Elron announces procurement for new trains

Elron trains at Tartu Railway Station.
Elron trains at Tartu Railway Station. Source: Aili Vahtla/ERR

On the basis of a government decision, Estonian state-owned passenger rail operator Elron announced a procurement on Thursday for the purchase of six dual system electric trains with the option of an additional ten trains in the future.

"As the number of passengers in Estonian rail traffic continues to grow each month and popular routes are packed with people, both we and our riders are already looking forward to the arrival of the new trains," Elron CEO Merike Saks said in a press release on Thursday. "Unfortunately, we have to remain patient yet, as the new trains will begin traveling on the electrified Tallinn-Tartu route, which will be completed by December 2024."

Saks added that the new trains will have more seats, and that the plan is to take advantage of the option to move seats in oder to more flexibly react to travelers' expectations.

"Using movable seats, we want to make more room for bicycles during the summer months, and during the fall and winter period we can allow more people to sit," she explained, noting that the procurement has also taken into account riders' feedback regarding softer and more comfortable seats and the opportunity to buy hot drinks and snacks on board.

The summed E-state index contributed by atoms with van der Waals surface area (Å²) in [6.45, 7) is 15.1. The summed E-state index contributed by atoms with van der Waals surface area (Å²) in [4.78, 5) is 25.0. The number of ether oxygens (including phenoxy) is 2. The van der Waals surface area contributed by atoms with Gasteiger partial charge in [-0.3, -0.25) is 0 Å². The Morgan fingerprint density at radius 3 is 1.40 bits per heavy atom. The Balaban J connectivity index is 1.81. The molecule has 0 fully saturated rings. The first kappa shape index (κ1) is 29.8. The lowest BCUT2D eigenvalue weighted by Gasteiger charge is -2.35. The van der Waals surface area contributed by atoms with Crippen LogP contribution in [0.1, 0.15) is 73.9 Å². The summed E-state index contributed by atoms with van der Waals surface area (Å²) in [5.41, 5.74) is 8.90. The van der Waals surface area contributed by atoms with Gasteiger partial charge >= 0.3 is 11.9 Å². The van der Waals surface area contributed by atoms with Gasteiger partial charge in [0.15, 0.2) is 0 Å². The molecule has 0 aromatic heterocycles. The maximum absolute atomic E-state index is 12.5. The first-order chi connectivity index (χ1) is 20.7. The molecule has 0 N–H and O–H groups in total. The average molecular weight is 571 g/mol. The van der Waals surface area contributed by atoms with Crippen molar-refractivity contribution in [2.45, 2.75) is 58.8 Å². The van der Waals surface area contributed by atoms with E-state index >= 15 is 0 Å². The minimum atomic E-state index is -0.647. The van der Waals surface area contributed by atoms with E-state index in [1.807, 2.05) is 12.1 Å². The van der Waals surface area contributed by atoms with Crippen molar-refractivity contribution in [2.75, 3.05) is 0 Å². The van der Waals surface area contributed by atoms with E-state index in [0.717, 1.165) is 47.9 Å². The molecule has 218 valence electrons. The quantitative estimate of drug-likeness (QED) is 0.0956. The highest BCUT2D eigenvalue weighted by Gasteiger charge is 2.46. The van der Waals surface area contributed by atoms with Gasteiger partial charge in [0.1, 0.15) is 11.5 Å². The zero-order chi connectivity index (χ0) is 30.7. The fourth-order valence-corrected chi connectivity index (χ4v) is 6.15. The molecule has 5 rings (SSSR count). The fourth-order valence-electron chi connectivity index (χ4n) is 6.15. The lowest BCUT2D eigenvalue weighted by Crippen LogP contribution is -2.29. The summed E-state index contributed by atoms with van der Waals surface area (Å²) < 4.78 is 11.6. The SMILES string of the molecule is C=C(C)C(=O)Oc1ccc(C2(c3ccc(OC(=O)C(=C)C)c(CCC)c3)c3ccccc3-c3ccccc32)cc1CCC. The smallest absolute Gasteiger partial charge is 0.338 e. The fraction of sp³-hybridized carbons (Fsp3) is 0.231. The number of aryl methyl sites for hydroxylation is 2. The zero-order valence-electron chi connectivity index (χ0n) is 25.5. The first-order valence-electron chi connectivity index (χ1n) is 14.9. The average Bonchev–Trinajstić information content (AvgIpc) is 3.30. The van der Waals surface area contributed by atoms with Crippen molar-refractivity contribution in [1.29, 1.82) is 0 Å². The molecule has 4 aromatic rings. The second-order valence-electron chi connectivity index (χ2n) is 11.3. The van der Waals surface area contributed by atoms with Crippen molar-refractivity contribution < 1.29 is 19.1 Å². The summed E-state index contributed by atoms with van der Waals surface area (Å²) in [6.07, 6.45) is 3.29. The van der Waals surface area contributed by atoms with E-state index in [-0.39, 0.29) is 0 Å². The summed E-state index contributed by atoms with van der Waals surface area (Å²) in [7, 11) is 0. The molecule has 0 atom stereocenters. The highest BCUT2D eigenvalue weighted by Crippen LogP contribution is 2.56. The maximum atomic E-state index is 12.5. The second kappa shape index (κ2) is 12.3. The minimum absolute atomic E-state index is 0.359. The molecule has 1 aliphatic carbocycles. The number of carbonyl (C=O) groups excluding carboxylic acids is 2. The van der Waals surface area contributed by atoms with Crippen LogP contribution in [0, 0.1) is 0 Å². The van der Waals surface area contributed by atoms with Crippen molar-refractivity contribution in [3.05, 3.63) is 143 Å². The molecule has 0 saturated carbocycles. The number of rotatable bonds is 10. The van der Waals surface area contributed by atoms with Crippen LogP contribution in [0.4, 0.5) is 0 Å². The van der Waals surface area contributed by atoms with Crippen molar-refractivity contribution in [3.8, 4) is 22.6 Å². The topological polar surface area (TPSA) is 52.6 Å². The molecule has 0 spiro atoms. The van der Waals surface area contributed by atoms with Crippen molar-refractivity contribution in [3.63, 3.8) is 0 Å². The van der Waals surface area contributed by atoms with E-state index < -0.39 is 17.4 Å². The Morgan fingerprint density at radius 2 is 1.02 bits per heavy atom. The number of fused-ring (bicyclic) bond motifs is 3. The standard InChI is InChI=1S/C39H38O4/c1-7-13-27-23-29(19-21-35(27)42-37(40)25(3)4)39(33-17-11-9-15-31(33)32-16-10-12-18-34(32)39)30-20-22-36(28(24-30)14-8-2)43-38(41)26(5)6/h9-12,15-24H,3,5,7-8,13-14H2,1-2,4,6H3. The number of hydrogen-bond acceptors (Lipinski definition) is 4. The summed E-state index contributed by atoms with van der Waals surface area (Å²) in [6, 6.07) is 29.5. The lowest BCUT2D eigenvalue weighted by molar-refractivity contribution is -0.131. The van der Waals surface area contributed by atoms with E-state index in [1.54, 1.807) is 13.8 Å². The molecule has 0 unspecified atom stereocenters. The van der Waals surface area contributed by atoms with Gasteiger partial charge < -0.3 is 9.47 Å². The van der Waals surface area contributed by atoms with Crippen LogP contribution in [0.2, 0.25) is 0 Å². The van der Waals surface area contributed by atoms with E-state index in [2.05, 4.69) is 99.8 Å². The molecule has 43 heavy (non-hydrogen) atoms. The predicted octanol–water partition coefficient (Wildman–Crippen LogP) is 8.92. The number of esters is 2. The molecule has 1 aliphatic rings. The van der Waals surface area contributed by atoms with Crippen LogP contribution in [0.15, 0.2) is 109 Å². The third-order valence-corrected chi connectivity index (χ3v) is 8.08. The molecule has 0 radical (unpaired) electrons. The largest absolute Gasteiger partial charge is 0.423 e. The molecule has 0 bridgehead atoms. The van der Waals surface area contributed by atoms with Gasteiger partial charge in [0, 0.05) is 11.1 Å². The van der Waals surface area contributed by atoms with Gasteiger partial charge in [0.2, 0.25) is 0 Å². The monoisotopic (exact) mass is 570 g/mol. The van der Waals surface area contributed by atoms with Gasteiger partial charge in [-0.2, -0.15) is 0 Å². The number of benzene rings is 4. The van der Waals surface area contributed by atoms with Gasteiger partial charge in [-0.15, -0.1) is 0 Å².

"Regarding technical criteria, it's essential to note that the trains to be procured will be dual-system electric trains that can travel in both the old contact line area as well as on new electrified sections of rail," Saks stressed.

She added that while it is difficult to generate interest in train manufacturers with such a small order, potential tenderers include Stadler, the producer of the orange trains currently in use by Elron, as well as Škoda, who is currently building similar trains for Latvia.

"The maximum length of the trains will be 85 meters — this is dictated first and foremost by the maintenance equipment at our depot," Saks explained.

The CEO admitted that manufacturers would certainly prefer to produce more trains at once, as each batch is designed and built according to the specifics of a country's specific rail infrastructure. The smaller the batch, the more expensive the trains, as planning and factory settings for train production cost over €1 million.

"Estonia has a wider railroad, and wider and lower carriages than in most other countries," Saks said. "And so our trains are built tailor-made according to our exact needs."

The deadline for the procurement is June 1, 2020, with handover of the trains scheduled for the second half of 2024.


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Editor: Aili Vahtla

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